It might have aspirations of being the next cool, minimalistic, super-challenging time waster, but Bounce takes all of its core materials from one of the earliest App Store hits.
Essentially, Bounce is Doodle Jump with a cool paint job and the difficulty level cranked up.
But is that enough in 2015?Steady climb
Rather than a hand-sketched, long-snouted mascot, Bounce sees you taking command of a simple bouncy ball.
As it commences bouncing on the base platform, you must press the left and right sides of the screen to steer it towards the next, higher platform. The pressure is on to keep climbing, because dropping off the bottom of the screen means failure
Naturally, there are plenty of obstacles standing in your way beyond simple failing to ascend. There are platforms that move or crumble, clock hand-like spikes that skewer, falling balls that distract and obstruct, and combustible objects that spell instant game-over.Spring in its step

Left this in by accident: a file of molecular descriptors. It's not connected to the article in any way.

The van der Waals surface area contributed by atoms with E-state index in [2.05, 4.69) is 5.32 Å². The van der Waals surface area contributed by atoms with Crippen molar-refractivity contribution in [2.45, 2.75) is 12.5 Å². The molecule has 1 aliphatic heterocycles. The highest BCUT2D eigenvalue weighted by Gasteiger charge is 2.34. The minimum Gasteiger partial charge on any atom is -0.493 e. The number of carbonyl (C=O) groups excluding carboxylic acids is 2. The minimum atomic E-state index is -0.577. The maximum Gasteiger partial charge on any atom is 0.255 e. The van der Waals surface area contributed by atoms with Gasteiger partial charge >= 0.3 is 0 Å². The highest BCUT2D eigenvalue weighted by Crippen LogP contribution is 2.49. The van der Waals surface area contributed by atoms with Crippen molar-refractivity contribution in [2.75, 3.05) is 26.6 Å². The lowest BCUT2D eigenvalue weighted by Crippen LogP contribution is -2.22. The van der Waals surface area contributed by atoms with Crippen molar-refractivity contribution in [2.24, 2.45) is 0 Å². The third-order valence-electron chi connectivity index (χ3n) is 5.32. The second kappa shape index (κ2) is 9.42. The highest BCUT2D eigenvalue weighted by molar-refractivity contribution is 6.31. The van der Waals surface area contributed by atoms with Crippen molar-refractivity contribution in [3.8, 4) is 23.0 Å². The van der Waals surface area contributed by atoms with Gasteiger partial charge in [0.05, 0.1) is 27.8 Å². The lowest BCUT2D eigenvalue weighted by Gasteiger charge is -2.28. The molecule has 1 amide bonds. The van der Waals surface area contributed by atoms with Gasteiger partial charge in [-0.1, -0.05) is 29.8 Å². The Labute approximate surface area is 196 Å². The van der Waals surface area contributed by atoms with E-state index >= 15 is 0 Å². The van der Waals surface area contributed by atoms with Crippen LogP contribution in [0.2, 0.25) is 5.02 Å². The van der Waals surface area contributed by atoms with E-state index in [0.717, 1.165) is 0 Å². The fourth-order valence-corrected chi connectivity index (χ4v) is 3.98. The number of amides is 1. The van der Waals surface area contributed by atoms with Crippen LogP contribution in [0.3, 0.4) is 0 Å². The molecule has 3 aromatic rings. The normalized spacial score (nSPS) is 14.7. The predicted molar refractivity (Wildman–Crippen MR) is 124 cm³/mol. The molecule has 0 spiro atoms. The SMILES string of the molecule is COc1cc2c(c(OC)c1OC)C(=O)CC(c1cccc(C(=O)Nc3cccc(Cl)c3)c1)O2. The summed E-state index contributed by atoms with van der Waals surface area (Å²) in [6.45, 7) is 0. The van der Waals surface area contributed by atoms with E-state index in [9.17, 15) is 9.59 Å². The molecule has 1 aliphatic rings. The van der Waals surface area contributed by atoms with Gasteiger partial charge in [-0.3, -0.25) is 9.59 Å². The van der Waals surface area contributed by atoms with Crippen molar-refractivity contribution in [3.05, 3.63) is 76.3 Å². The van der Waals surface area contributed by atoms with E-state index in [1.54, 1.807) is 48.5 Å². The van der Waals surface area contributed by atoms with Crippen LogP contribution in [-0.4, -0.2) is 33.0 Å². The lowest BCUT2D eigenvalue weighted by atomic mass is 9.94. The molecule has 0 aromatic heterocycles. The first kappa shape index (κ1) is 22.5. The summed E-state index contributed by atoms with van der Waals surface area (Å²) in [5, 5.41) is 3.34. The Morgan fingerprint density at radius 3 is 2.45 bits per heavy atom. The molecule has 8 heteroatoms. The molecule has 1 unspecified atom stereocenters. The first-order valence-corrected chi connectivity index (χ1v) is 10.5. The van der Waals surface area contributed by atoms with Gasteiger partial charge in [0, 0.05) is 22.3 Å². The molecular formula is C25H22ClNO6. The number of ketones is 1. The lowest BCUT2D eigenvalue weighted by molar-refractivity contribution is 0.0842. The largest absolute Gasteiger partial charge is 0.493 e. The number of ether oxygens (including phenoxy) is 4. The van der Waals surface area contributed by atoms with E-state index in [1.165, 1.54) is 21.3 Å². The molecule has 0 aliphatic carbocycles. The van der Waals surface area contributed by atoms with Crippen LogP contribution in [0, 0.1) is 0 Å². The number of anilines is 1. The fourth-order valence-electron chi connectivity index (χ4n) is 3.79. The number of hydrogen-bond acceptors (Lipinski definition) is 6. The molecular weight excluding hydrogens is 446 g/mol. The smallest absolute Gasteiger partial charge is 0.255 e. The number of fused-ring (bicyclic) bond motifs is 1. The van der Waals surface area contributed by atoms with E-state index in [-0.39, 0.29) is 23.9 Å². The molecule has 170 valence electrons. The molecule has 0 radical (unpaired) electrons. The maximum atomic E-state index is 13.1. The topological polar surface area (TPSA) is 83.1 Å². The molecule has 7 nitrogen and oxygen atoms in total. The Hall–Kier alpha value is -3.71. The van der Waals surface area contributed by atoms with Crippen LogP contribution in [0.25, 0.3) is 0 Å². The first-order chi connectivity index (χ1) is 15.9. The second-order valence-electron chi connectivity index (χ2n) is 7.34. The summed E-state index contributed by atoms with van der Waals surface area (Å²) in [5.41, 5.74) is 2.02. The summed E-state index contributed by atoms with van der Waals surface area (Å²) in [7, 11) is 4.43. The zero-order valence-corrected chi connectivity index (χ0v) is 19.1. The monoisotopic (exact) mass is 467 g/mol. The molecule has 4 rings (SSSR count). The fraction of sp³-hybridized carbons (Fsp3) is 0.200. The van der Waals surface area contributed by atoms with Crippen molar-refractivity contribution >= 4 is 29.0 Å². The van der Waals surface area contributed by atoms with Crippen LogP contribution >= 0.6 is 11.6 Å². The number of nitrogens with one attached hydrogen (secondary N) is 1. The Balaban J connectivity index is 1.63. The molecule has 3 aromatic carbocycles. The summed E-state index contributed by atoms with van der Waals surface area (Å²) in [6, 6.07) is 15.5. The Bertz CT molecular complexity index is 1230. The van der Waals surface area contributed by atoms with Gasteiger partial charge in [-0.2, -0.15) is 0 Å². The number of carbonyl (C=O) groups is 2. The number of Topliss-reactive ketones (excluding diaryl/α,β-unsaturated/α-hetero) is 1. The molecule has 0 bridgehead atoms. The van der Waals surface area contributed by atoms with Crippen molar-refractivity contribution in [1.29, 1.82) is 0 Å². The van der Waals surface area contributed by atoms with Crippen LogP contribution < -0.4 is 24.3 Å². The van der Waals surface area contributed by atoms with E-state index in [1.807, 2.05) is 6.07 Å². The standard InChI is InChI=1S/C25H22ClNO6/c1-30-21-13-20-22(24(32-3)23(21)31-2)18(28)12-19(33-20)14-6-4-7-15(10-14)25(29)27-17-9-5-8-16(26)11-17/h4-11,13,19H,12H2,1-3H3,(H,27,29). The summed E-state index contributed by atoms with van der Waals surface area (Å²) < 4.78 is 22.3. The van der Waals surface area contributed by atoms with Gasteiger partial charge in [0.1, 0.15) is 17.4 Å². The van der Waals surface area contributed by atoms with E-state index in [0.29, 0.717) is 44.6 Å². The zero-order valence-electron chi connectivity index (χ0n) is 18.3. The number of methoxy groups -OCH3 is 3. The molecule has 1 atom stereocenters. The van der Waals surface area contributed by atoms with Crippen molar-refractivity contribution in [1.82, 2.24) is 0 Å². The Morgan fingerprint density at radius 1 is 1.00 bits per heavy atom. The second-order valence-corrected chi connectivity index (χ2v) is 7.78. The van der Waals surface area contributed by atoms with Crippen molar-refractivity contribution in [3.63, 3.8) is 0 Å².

All of these platforms and destructive objects - as well as those that enhance your prospects, such as the obligatory spring - are rendered in the same, simple block-colour fashion as your ball.
It looks pretty stylish, if a little unoriginal, but this stripped-back art style also proves remarkably instructive. Your brain registers what's going on instantly, allowing you to react quickly.
Which is handy, because Bounce is a little trickier than your average endless climber. The field of play feels more restrictive, offering you fewer ways to ascend, while your ball's bounce height often feels barely enough to get the job done. Plus there are lots more ways to die.
It makes for an experience that's fun and intuitive, but simultaneously frustrating and - critically - a little uninspired. We've played this a dozen times before, and we have no doubt you have too.
It's a perfectly decent endless climber, smartly updated for 2015, but there's no disguising Bounce's somewhat tired core.